Pharmaceutical companies make billions of dollars each year in manufacturing drugs for consumers. Millions of people depend on prescribed medications for chronic pain or to treat certain medical conditions such as heart disease, diabetes, high blood pressure, kidney problems, depression, insomnia, respiratory problems and for symptoms as minor as the common cold.
Approval by the FDA
Any new drug has to be approved by the Food and Drug Administration (FDA). At one time, extensive clinical trials were required before a drug could be marketed, which could take years in some cases. But because of lobbying by drug companies and to some extent the demands of consumers to get life-saving drugs quickly to the market, the time for approving new drugs has been shortened.
The purpose of clinical trials is, of course, to determine if a drug is effective for treating a particular condition, if it is safe to prescribe, and what side effects or complications can arise if used by the consumer. These tests also should take into account the physiological status of the consumer who may be taking the drug and if other complications may arise for users who may be pregnant, have high blood pressure or have some other condition.
Unfortunately, drug companies are pressured to get their product onto the market quickly since competition with other pharmaceutical companies is fierce and billions of dollars are at stake. Often, companies falsify test data or do not conduct the intensive research needed, or ignore or minimize serious complications or side-effects and submit their results to the FDA for approval. When this happens, the consumer suffers.
Proper Labeling is Required
A drug may be effective in treating a particular medical condition but may have serious side-effects if not used properly or by someone who is suffering from some other condition so that interaction with a particular drug may cause a serious reaction or even death.
Proper warnings and labels need to accompany the drug, often put into inserts with the packaging that contains the drug’s characteristics, along with the potential risks and the recommended uses. Putting this information in this form may limit or even absolve the drug company’s exposure to liability in some cases.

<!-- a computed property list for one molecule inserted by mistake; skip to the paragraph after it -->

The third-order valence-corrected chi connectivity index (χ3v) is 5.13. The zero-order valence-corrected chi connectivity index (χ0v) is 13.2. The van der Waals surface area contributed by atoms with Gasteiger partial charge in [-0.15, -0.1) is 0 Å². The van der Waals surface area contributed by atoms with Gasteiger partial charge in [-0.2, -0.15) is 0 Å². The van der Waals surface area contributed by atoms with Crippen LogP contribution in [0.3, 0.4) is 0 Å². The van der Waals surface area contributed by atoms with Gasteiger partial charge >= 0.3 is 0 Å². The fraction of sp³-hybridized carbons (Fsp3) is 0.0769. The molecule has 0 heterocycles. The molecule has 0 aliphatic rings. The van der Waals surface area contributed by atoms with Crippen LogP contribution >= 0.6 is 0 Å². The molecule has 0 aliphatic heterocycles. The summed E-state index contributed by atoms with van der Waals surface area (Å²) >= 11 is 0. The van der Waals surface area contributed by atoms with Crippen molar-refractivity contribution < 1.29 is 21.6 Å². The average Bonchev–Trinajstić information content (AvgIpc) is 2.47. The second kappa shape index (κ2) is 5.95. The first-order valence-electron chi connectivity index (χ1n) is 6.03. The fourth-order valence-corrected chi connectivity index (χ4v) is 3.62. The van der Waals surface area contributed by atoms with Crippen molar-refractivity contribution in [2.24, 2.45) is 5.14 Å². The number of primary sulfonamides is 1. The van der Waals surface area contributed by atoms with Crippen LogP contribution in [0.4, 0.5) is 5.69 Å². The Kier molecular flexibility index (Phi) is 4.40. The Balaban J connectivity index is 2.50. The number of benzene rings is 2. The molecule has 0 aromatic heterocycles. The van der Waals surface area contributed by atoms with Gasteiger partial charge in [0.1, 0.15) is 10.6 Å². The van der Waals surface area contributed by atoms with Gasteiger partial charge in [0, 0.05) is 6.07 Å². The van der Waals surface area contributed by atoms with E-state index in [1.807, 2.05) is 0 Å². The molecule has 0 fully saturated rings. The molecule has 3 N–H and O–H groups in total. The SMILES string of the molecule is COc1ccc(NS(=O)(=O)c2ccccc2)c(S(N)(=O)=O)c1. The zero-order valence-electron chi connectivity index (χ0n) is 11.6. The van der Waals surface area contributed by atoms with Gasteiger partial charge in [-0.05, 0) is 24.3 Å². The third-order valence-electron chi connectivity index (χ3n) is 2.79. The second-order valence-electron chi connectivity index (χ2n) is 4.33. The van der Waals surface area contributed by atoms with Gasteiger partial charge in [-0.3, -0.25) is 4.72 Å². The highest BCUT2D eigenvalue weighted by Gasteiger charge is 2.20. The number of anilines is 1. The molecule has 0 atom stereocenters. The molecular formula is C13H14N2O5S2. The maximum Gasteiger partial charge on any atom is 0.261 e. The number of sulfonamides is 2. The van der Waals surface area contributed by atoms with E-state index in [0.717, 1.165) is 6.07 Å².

Side-Effects from Defective Drugs
Complications from defective drugs can be life-threatening and may include among other side-effects:
- Heart attack
- Heart disease
- Internal organ damage
- Blood clots
- Birth defects
- Liver failure
- Pulmonary embolisms
If you or a loved one has suffered serious complications following use of a drug, you may have a claim against the drug manufacturer or other responsible party. Promptly contact the San Jose personal injury lawyers at The Law Offices of Alex G. Tovarian for a case evaluation.
Holding Drug Companies Responsible
In cases of defective drugs that have been the subject of litigation, juries have found that drug companies have intentionally hidden known complications from the FDA or have supplied falsified data. Merely because the FDA has approved a drug does not automatically absolve the pharmaceutical company from liability or from its duty to you to manufacture and market safe and effective drugs, or to adequately warn you of its risks.
Drug defect cases fall under product liability law. You may have a cause of action for any of the following:
- Defective design: Drugs are designed like any other product, but a designer has a duty to avoid or minimize injury by producing a safe drug.
- Defective marketing: Many drugs contain inadequate warnings or fail to disclose known or foreseeable risks.
- Defect in manufacturing: If a mistake occurs during the manufacturing process, such as contamination, it can lead to deadly results.
Compensation for Defective Drugs
Injuries from taking a defective drug can be devastating. If you have a viable lawsuit, you could collect compensation for the following damages:
- Past and future medical expenses
- Lost wages
- Lost earning capacity
- Diminished quality of life
- Loss of consortium with a loved one
- Pain and suffering
Compensation in any personal injury case varies and depends on the severity of your injuries and other factors in your life.
Contact The Law Offices of Alex G. Tovarian
A drug defect case may be filed individually or be part of a class action lawsuit. In both of these instances, the personal injury lawyers at The Law Offices of Alex G. Tovarian have been successful in prosecuting drug defect claims. We can investigate and show how a drug company or manufacturer should have taken measures to make their drug safer or to market it more appropriately.
Call us today for a free and confidential consultation and case evaluation. We have the experience, knowledge and resources to handle drug defect cases.